A few weeks ago, I read an article in Newsweek about a family of five who decided to take a long road trip. I was intrigued by the descriptions of each family member's connection to their myriad electronic devices and consequent isolation from each other. Five individuals traveled from New Jersey to Florida on five separate journeys and only happened to share the common space of a vehicle for convenience.
Of course, I couldn't help but reminisce about how different my family's road trips had been. By comparison, our children's travel experiences were spartan; they were devoid of electronic gadgets, and some years, when air conditioning wasn't available, we sprayed each other with squirt bottles. We were not a high tech family, but we were a family. And we were connected.
The Newsweek story started me thinking about more than a road trip; it reminded me how thankful I am for the journey our small family has taken over the last few decades. The contrast is remarkable and I am left to ponder the differences: How did we raise children to be aware of their surroundings? What are the influences that lead children to become "global citizens," rather than children who are so focused on their means of entertainment that their immediate environment is at best irrelevant and at worst an inconvenience?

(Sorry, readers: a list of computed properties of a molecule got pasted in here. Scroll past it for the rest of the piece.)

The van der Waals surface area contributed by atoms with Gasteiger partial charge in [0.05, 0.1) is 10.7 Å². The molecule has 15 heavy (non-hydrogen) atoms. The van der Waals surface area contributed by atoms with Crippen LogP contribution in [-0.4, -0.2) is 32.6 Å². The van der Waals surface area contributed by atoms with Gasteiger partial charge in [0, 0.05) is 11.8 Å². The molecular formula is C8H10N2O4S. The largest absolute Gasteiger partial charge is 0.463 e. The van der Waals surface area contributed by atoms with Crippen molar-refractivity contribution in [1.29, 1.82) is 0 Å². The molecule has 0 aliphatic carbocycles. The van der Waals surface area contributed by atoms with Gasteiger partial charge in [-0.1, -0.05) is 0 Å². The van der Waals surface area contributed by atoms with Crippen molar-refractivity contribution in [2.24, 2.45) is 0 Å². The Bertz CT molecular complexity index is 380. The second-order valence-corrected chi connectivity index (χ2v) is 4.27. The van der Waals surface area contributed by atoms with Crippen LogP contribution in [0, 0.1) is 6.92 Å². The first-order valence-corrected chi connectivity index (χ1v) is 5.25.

I did not look forward to becoming a father. As a young man, I felt awkward around little children and feared the responsibility of raising my own. Fortunately, my wife, Mary, was both gifted and experienced in relating to children, and she managed to rub away a bit of my fear when we married thirty seven years ago. But I was still concerned. In the context of our surrounding culture and its forces that seem to move children toward self absorption, I did not feel confident to help shape little human lives into persons who could rise above those forces and love God and others as much as themselves.John Frankhauser, father of Katie Frankhauser (2003 Krista Colleague), is a professional classical singer with a rich baritone voice heard in Spokane's civic theater, First Presbyterian Church, and other musical and drama venues. His wide range of leadership experience in the development of Christian service and justice organizations includes Habitat for Humanity-Spokane and the Anuak Justice Council, for which he currently serves as treasurer and webmaster.